California Legislature Calls For Change in Paparazzi Behavior
The legislation California Governor Schwarzenegger signed into law recently is widely known to restrict the actions of paparazzi and penalize the organizations that purchase photos taken illegally.
But what is less understood is the strong language the California Legislature used in the wording of the bill. The following are quotes from the text of the new law:
"The Legislature finds and declares all of the following:
- Individuals and their families have been harassed and endangered by being persistently followed or chased in a manner that puts them in reasonable fear of bodily injury, and in danger of serious bodily injury or even death, by photographers, videographers, and audio recorders attempting to capture images or other reproductions of their private lives for commercial purposes.
- The legitimate privacy interests of individuals and their families have been violated by photographers, videographers, and audio recorders who physically trespass in order to capture images or other reproductions of their private lives for commercial purposes...
- Such harassment and trespass threaten not only professional public persons and their families, but also private persons and families for whom personal tragedies or circumstances beyond their control create media interest.
- There is no right, under the United States Constitution or the California Constitution, to persistently follow or chase another in a manner that creates a reasonable fear of bodily injury, to trespass, or to constructively trespass through the use of intrusive visual or auditory enhancement devices.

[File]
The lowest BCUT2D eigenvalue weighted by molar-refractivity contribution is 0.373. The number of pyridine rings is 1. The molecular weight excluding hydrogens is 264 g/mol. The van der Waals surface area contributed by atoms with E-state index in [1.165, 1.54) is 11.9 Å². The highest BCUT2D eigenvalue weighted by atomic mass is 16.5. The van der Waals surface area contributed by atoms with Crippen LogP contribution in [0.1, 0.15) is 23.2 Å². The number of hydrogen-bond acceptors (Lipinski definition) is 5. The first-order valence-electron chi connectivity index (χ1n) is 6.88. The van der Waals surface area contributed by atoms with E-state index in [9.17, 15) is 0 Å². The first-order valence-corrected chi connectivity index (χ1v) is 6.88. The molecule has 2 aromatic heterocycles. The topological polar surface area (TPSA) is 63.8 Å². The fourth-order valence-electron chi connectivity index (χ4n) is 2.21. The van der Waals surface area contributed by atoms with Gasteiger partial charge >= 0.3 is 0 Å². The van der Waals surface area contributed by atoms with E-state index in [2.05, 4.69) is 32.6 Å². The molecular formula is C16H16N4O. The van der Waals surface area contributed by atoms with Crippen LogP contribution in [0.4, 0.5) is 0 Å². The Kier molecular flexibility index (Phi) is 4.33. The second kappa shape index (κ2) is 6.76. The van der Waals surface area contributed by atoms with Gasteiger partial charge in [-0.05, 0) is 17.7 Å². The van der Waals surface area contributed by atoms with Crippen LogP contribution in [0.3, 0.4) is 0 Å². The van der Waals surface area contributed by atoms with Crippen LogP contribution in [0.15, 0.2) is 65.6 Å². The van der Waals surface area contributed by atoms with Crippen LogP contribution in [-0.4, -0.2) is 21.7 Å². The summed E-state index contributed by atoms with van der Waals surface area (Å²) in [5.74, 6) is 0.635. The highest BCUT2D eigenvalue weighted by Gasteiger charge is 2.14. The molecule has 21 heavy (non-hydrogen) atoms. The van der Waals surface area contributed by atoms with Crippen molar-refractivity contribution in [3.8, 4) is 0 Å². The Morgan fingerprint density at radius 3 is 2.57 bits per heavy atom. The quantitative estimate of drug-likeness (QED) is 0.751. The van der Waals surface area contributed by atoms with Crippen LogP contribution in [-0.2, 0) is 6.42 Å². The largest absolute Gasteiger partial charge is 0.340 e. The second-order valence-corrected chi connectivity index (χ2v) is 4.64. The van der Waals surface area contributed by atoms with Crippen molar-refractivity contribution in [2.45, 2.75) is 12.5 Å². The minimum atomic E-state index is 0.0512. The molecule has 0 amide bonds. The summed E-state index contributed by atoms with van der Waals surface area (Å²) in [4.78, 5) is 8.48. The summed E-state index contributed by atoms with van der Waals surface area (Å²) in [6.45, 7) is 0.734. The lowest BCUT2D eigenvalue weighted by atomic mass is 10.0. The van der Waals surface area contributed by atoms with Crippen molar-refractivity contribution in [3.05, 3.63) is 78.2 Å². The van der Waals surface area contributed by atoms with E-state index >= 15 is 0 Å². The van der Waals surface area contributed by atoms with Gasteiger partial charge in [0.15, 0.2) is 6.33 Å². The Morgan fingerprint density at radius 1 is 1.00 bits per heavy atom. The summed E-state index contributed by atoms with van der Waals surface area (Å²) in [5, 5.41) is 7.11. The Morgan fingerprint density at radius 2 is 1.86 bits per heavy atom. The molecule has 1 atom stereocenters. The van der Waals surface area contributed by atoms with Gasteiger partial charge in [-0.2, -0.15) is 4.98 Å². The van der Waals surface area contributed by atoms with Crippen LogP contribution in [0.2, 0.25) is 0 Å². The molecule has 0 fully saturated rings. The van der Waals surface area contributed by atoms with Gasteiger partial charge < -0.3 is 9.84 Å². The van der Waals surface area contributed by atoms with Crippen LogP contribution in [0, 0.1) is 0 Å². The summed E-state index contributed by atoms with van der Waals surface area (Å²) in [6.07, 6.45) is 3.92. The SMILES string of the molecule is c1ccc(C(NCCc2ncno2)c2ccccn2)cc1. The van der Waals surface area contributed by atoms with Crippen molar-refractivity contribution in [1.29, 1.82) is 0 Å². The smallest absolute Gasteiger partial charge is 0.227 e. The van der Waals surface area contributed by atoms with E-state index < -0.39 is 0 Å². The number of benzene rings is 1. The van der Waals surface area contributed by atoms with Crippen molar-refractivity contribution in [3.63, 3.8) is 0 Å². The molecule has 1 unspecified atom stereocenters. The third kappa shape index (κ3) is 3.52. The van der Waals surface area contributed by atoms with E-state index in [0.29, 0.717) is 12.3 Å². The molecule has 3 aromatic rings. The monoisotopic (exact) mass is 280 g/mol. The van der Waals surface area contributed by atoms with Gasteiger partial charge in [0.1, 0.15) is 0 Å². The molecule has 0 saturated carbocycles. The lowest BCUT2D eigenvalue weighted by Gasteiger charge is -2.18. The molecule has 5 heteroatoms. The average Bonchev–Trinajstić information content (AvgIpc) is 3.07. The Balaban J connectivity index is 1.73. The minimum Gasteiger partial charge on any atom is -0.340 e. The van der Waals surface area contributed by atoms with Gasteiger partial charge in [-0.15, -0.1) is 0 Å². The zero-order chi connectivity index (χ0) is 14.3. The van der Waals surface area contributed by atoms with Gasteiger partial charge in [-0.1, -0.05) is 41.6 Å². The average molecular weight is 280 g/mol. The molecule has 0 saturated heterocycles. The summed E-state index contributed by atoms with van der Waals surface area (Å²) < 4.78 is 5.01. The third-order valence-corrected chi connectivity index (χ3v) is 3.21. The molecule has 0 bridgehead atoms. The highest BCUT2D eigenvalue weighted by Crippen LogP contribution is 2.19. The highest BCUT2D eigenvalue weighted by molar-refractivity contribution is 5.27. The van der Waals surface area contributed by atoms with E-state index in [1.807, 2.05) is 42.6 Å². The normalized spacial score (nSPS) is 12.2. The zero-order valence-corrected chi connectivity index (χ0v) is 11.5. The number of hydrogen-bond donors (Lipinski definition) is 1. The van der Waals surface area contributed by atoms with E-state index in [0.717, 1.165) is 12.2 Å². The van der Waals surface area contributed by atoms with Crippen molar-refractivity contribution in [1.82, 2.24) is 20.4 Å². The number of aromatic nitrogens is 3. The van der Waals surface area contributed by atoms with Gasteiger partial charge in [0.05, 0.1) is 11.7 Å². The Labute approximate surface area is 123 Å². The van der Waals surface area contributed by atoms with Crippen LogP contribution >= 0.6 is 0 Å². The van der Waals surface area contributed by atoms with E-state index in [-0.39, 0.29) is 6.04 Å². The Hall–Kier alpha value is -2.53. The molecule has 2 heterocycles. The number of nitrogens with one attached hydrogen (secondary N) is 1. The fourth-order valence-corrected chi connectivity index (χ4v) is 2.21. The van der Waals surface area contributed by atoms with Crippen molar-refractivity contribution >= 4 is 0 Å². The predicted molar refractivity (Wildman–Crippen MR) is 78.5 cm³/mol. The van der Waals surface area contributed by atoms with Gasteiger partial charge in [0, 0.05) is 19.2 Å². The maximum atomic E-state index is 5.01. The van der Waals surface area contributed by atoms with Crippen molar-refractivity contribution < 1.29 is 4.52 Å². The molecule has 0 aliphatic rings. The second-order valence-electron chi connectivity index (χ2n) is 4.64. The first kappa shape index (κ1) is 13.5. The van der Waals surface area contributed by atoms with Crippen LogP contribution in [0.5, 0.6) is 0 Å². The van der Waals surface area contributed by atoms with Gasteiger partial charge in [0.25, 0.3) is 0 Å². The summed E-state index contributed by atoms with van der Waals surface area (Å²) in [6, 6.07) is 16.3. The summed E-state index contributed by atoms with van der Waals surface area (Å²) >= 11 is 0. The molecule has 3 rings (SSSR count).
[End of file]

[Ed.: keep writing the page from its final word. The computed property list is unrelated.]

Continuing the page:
- The right to privacy and respect for private lives of individuals and their families must be balanced against the right of the media to gather and report the news. The right of a free press to report details of an individual’s private life must be weighed against the rights of the individual to enjoy liberty and privacy.
The words carefully chosen by the California Legislature send a strong message that all people have the right to enjoy some personal privacy.
In our digital age, as our privacy is being assaulted on all sides through the mistaken release of medical records, identity theft, personal information and photographs being displayed on social networking sites without permission and the explosion of celebrity websites and blogs, California's elected officials have made it clear that it is vital to protect the personal privacy and safety of everyone.